I also noted as I sorted the work, how my focus shifts.  You may never have noticed, but a tendency to become slightly obsessed with things is probably my one weakness.  Here they were, my phases of intense interest.  Felting, Shibori, Kidsilk Haze, lace, beads, form – especially Moebiuses, texture, edges, colour and Fairisle. One constant factor is mittens.  I appear to have been, and remain, obsessed with hand-wear.  So I felt happy that in this, at least, I am not fickle.

Nor, I noticed, am I and appear never to have been a follower of knitting ‘fashion’ or trends. This year, for the first time ever I think, I coincided with a resurgence in a trend – an interest in Brioche knitting – and if I am honest with you, it did thoroughly irritate me.  I much prefer it if I am not designing and teaching things that everyone else is Instagram-ing about until its five minutes passes, again.  I think I began my felting odyssey at about the time when wedding-ring shawls were all the rage.  I adored Kidsilk Haze when the whole world was backing away from it and making crossed-fingers-ward-off-the-devil gestures at the yarn display in Johnny Lou Lou’s.  I (not very secretly and in the absence of any corroboration from the manufacturer) do think I am responsible for this yarn’s amazing reign as the queen of yarns. You’re welcome, Rowan Yarns. This was achieved by simply teaching every knitter I ever met, to learn its ways, and how to knit with beads.  Job done.

There were some painful memories in those boxes too.  After my father died, and this happened 9 months after my mother died, I frogged and later gave away the yarn, from the project I was knitting as I attended his dying weeks.  So it wasn’t that project.  It was the project I most clearly remember knitting after that.  For all that I have experienced and witnessed the restorative, soothing, even healing properties of knitting, after my father died, I did not – could not – knit for many weeks.  I didn’t work for Rowan, so I had no imperative to knit, as I would now.  Working for Rowan came the following year and so in a way, I think it was part of the knitting-healing process.  But after many weeks when I didn’t knit – and now I do not know what I did do, other than work, tend the children, do the garden I suppose – I finally felt the need to knit again and I designed one of my earliest things. When it came out of the box, it trailed behind it a painful, bitter-sweet train of memories of the months that went before it.  I fervently wish I had not frogged and given away the yarn from the scarf I was knitting when dad died.  Do not ever do as I did, and pull the knitting out, then hide from you the yarn, as if you can pull out and hide the pain, for you cannot.  And if I had carried on, I’d still have that scarf and I’d wear it – easier now, now that the years have soothed the hurt somewhat.

Some things evoked the most mundane – but happy – memories.  I remembered meals I had planned, cooked and eaten as the item evolved.  Some of them made me recall their creation as a blissfully easy process from pencil to needle to book; others still had the taint of making me swatch, swatch again, and then yet again, to finally bring forth a thing of worth.  Sometimes I looked at a thing and thought:  ah!  that thumb-gusset (an example) was, after all, worth the torture of maths and placement.   Sometimes I looked and thought:  why on earth did I design that?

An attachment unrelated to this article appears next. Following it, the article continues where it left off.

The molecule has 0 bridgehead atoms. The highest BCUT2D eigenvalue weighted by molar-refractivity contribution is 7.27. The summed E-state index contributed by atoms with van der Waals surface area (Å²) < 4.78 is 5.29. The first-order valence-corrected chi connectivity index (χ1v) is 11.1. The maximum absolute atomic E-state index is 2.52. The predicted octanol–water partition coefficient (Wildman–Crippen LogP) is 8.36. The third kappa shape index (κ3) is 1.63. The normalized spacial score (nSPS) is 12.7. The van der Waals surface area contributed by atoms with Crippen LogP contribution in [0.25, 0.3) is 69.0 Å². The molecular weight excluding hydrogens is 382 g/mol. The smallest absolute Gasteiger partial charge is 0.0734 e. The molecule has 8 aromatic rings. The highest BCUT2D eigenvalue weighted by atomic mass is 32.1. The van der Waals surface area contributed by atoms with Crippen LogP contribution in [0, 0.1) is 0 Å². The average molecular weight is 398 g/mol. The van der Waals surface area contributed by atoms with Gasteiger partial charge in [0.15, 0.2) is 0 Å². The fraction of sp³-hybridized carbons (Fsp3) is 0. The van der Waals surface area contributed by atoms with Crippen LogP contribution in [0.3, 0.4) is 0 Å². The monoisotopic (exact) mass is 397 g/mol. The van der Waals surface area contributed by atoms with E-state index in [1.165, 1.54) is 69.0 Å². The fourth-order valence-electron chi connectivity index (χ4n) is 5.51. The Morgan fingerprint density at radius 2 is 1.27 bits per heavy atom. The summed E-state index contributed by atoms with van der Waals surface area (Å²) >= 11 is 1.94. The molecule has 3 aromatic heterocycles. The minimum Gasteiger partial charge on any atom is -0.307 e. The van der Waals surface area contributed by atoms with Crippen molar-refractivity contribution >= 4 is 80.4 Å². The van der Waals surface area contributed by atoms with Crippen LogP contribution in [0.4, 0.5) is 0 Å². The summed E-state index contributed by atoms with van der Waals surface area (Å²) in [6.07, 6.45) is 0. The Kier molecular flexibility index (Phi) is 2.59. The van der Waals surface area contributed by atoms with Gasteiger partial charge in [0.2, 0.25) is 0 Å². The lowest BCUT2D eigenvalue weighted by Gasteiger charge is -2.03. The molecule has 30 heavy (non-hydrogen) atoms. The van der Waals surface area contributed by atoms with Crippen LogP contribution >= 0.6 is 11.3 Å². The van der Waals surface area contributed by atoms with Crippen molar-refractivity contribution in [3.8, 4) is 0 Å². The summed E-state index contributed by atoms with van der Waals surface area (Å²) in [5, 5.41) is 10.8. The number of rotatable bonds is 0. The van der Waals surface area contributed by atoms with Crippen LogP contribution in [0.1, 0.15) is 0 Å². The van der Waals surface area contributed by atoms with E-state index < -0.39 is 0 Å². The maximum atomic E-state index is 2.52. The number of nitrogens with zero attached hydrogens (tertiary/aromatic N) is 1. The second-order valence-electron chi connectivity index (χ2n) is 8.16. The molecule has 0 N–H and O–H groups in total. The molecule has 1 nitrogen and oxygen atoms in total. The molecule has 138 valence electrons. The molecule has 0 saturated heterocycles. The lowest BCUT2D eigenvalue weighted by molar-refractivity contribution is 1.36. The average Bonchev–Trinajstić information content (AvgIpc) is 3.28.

They are all now packed up, not in their stitched time-line, but in an orderly, categorised way, though this does often coincide.  The boxes are sealed and labelled.  There are 8 of them and they are hefty.  It has been a good thing to do, this summer.

One oddity:  the long-lost sock years.  Oh yes!  I too had sock years, my child.  I have rarely taught sock knitting, perhaps because when I first knitted socks, literally everyone was doing the same, or they were teaching it.  It felt as if the knitting universe had invented this ingenious foot-covering.  So of course, I could have nothing to do with it.  Also, I had a (now inexplicable) taste for socks in pink, orange and grey.  And for every pair I made, I also knitted a small pouched, draw-string matching sock-bag.  Why?  Answer came there none.  I unearthed 4 such pairs still in the special matching bags, all perfect (aside from the colours).  I also knitted some pairs as gifts back then including my first and last ever pair of man-socks, in Fairisle, which I gave to a friend.  I am unsure if the gifts of socks were fully appreciated and for these and other reasons to do with Marks and Spencer stocking lovely socks, I gave it up.  But I think I may design some new socks – not bed-socks but real socks for going out in – and teach it in 2018, for the entire world is either still teaching Brioche or will be teaching double-reversible-entrelac-intarsia top-down night-caps, which is what I was going to do…here is a shot of one of the long-lost socks, also proving how hard it is to shoot a picture of your own sock-clad feet.  You have to pick a foot and go for that one.

Sock solo

 

A Short Story for Christmas

Friday, December 23rd, 2016

Elizabeth

In a sea of tinsel and cards festooning personal work spaces, one desk stood out as a Christmas-free zone.  Slightly aloof from its neighbours, as befitted the slightly elevated status of its occupant, this desk was pristine and clear of any clutter.  No festive decorations adorned the desk top.  A copy of the Local Government Chronicle Year Planner was fixed to the notice board, beside the fire wardens’ extension numbers, and a postcard, depicting an image of Venice, at dawn.  Key dates were highlighted on the year planner, red dots for financial and accounting deadlines, yellow for annual leave.  On the desk, a stationary organiser and a coaster flanked the screen.  Otherwise, the desk was utterly clear.